William Saunderson-Meyer
William Saunderson-Meyer

Pistorius case highlights the failings of social media

Oscar Pistorius is an inspirational icon whose fierce love for his woman inadvertently had nightmarish consequences. That’s what the cloyingly vociferous fans on his website would have us believe.

Oscar Pistorius is an ego-on-stilts with temper issues which, due to his arrogance, inevitably resulted in violence. That’s what his detractors punt on social media sites with equal determination.

It’s an intense online debate. The theory of the day, of ‘what really happened’ in his killing of Reeva Steenkamp, is endlessly dissected and disconcertingly personal insults are traded.

Such diametrically opposed views are not going to be resolved by a court judgment, however measured, on Pretorius’ culpability. And that’s only partly because the judicial process is notorious for delivering unsatisfyingly imprecise outcomes when it tries to squeeze human tangles into the template of law.

The court judgment won’t be the final word because the social media universe is pretty much impervious to what society decrees to be the truth. Any official version is merely the kick-off point of an endless process of questioning, of distortion and propagandising by vying camps.

This happened in the old-media world, but to a much lesser degree. Free speech means that controversy has always existed over what really happened – new theories speculating who really assassinated John F Kennedy in 1963 still surface to this day – especially when we dislike or don’t trust the official version. Dogged investigations kept issues alive through articles, broadcasts and books, and on occasion resulted in wrongs being righted.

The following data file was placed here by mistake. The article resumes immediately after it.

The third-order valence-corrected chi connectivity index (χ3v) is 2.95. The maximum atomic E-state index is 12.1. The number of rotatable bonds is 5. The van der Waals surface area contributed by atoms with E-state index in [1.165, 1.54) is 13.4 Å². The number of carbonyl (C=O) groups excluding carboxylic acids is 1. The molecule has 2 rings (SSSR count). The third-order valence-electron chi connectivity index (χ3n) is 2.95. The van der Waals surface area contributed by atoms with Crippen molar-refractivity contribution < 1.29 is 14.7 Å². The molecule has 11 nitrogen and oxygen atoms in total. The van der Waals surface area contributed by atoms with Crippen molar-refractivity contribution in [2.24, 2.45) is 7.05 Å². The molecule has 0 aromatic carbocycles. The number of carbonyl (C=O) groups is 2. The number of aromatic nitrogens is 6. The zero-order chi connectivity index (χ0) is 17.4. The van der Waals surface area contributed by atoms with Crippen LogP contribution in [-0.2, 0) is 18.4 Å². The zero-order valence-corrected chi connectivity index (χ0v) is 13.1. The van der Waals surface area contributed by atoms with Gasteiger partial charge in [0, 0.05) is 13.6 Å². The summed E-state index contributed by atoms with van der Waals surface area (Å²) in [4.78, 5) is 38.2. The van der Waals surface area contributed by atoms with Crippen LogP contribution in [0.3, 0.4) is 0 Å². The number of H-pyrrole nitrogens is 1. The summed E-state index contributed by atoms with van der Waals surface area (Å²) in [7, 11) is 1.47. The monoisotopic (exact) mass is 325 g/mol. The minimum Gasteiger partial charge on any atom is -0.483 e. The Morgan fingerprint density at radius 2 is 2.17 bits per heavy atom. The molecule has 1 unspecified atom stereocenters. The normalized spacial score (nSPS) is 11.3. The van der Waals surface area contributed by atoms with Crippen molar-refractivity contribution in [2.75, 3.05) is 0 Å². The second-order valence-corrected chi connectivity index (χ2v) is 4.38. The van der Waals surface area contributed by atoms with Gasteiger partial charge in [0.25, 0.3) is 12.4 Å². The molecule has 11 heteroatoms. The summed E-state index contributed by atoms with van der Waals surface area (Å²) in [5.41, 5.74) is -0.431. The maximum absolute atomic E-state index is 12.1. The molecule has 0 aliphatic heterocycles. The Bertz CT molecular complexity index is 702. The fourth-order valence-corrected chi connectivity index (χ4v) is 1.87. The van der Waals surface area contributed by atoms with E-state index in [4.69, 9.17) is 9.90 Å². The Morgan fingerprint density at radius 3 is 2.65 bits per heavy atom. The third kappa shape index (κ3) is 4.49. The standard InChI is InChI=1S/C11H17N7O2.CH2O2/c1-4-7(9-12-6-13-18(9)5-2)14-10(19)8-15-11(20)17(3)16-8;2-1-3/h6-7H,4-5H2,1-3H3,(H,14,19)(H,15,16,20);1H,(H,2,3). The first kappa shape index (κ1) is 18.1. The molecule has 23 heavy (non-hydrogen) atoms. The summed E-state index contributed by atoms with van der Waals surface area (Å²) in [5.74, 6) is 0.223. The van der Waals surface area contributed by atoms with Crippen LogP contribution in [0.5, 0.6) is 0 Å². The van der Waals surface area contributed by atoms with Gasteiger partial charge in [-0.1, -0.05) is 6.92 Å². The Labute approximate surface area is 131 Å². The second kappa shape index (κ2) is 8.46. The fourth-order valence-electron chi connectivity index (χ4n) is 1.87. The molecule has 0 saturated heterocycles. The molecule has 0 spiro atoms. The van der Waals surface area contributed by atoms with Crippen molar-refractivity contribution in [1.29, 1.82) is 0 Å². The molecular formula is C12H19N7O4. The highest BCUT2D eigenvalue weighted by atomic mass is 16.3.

The new media, however, has a number of negatives in this regard. Previously, getting into print was relatively expensive, with editors and publishers acting as gatekeepers, so the bittereinders who did not or could not accept the official version were eventually deprived of the oxygen of publicity, unless they could unearth a genuinely credible new theory.

Social media, in contrast, has virtually zero cost to participation and no gatekeepers to make a judgement call. Or more correctly, those who could be gatekeepers have discovered the benefits of embracing the nutters and fomenting the frenzy, so as to ramp readership.

Social media also has a life of its own, a continued in-your-face online presence that shades the shelf-life of print. The scurrilous and the fanciful exist online forever, with no counterbalancing imperative to acknowledge the fact that while everyone is entitled to an opinion, not all opinions are equally valuable.

Further, social media has killed off the sub judice law. South Africa no longer prohibits the pre-trial publication or discussion of material likely to be part of the proceedings. The explanation was that learned judges are unlikely to be affected by the online twittering of the ill-informed and the prejudiced, but it is probable that the move was based equally on the realistic assessment that the law had become unenforceable. Whatever the reason, this change has unleashed a pre-trial frenzy to influence public opinion.

While it is true that many scoundrels, mainly crooked politicians and businessmen, tried to use the sub judice provision to prevent the publication of public interest information, it had at least one important benefit. It reserved to the courts alone, after a dispassionate process, the right to rule on guilt or innocence. By forbidding public speculation during the judicial process it shielded justice against any possible taint from a public engorged with emotion. It’s the same reasoning that lies behind SA preferring the arbiters of guilt to be judges, sometimes sitting with assessors, rather than juries.

It may well be true that no high court judge will be swayed in the Pistorius case by facile tweets or Facebook bleats. Nevertheless, before the actual court case has even begun, Pistorius has been tried thousands of times over in the court of popular opinion, based often on information leaked by one side or the other to gain advantage. The dignified trial process has been pre-empted by a scramble for public-relations advantage.

Which is why it nowadays is a priority for the accused – be it Shrien Dewani who allegedly had his bride murdered during their Cape honeymoon, or Pistorius – to employ the right public-relations expert, as assiduously as they seek out competent legal counsel.